Anna D. Garrett, PharmD, BCPS, CPP
Published Online: Sunday, October 1, 2006

A simple coagulation assay may be useful in identifying patients at risk for recurrent venous thromboembolism (VTE). Researchers in Austria followed 914 patients for an average of 47 months after their first episode of VTE. Thrombin levels were measured after discontinuation of vitamin K antagonist therapy. The study used a level of 400 nM of thrombin generation as the cutoff measurement point for high and low risk. Patients with lower levels of thrombin generation had a 6.5% probability of recurrence, compared with 20% for patients with higher levels.

The authors concluded that thrombin measurement may be a simple way to identify patients with a low level of risk of VTE recurrence. The study, however, excluded any patients with previous or secondary VTE, antithrombin, protein C or S deficiencies, lupus anticoagulant, or cancer, or who were pregnant. Further investigation is needed to establish sensitivity and specificity information for a cutoff level of thrombin.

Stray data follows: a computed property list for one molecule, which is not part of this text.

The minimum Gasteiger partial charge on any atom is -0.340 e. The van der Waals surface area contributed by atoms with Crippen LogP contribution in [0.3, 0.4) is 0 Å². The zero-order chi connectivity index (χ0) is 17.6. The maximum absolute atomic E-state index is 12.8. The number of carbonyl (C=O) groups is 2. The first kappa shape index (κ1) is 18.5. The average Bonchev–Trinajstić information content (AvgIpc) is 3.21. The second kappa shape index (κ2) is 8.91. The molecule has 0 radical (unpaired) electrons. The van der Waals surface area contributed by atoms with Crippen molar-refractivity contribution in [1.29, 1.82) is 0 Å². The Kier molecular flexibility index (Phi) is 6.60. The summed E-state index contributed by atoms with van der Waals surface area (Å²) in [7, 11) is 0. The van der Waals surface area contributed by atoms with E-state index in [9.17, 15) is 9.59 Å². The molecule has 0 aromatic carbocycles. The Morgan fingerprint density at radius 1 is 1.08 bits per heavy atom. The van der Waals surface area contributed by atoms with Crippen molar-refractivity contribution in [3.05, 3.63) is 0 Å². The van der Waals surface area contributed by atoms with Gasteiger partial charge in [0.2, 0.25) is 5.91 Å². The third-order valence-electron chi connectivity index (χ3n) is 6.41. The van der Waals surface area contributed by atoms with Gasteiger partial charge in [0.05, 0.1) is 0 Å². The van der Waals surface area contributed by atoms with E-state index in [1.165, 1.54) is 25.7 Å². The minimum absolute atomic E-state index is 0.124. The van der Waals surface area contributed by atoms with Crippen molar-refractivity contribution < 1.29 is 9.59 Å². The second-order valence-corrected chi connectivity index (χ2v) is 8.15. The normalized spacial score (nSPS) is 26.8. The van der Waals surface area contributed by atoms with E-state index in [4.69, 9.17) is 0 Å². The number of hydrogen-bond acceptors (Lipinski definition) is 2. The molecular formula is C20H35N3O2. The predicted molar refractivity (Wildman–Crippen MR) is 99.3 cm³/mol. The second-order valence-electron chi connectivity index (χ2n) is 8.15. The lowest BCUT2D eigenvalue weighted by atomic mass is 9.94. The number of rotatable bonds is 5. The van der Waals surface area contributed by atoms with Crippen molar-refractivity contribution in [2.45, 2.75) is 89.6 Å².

Dr. Garrett is a clinical pharmacist practitioner at Cornerstone Health Care in High Point, NC.

Latest Articles
Skipping a flu shot may put patients at greater risk for flu-related pneumonia.
This weekly video program highlights the latest in pharmacy news, product news, and more.
Mylan has launched a generic version of Teva Pharmaceuticals’ Adderall in 5 mg, 7.5 mg, 10 mg, 12.5 mg, 20 mg, and 30 mg doses.
The FDA has approved Boehringer Ingelheim’s oral direct thrombin inhibitor dabigatran etexilate mesylate (Pradaxa) for the prophylaxis of deep vein thrombosis and pulmonary embolism in patients who have had hip replacement surgery.
Latest Issues